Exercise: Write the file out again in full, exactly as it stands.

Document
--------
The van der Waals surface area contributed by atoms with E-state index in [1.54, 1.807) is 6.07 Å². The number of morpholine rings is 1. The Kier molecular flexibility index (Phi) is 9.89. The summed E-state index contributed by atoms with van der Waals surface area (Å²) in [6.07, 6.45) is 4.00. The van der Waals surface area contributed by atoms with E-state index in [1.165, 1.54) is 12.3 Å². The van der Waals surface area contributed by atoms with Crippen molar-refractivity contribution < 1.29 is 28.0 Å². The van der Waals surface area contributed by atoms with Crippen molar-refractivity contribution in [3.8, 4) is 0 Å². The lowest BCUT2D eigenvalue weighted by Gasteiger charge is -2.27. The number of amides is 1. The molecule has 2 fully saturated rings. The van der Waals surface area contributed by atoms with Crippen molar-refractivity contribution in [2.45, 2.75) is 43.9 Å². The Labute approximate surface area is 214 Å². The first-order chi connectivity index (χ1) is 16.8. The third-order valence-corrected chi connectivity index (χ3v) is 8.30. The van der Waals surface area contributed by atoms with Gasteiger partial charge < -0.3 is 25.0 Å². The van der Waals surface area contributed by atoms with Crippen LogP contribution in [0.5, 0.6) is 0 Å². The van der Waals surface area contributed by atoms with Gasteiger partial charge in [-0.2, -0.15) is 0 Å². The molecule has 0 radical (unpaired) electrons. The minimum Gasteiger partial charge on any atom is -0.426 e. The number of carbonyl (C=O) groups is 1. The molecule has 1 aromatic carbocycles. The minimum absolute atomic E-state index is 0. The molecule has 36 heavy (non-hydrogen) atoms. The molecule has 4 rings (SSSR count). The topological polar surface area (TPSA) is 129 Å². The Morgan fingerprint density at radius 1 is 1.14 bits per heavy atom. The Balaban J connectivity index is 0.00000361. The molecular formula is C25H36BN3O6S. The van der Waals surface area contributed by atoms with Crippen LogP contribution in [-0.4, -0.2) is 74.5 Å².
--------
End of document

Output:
The van der Waals surface area contributed by atoms with E-state index in [1.54, 1.807) is 6.07 Å². The number of morpholine rings is 1. The Kier molecular flexibility index (Phi) is 9.89. The summed E-state index contributed by atoms with van der Waals surface area (Å²) in [6.07, 6.45) is 4.00. The van der Waals surface area contributed by atoms with E-state index in [1.165, 1.54) is 12.3 Å². The van der Waals surface area contributed by atoms with Crippen molar-refractivity contribution < 1.29 is 28.0 Å². The van der Waals surface area contributed by atoms with Crippen molar-refractivity contribution in [3.8, 4) is 0 Å². The lowest BCUT2D eigenvalue weighted by Gasteiger charge is -2.27. The number of amides is 1. The molecule has 2 fully saturated rings. The van der Waals surface area contributed by atoms with Crippen molar-refractivity contribution in [2.45, 2.75) is 43.9 Å². The Labute approximate surface area is 214 Å². The first-order chi connectivity index (χ1) is 16.8. The third-order valence-corrected chi connectivity index (χ3v) is 8.30. The van der Waals surface area contributed by atoms with Gasteiger partial charge < -0.3 is 25.0 Å². The van der Waals surface area contributed by atoms with Crippen LogP contribution in [0.5, 0.6) is 0 Å². The van der Waals surface area contributed by atoms with Gasteiger partial charge in [-0.2, -0.15) is 0 Å². The molecule has 0 radical (unpaired) electrons. The minimum Gasteiger partial charge on any atom is -0.426 e. The number of carbonyl (C=O) groups is 1. The molecule has 1 aromatic carbocycles. The minimum absolute atomic E-state index is 0. The molecule has 36 heavy (non-hydrogen) atoms. The molecule has 4 rings (SSSR count). The topological polar surface area (TPSA) is 129 Å². The Morgan fingerprint density at radius 1 is 1.14 bits per heavy atom. The Balaban J connectivity index is 0.00000361. The molecular formula is C25H36BN3O6S. The van der Waals surface area contributed by atoms with Crippen LogP contribution in [-0.4, -0.2) is 74.5 Å².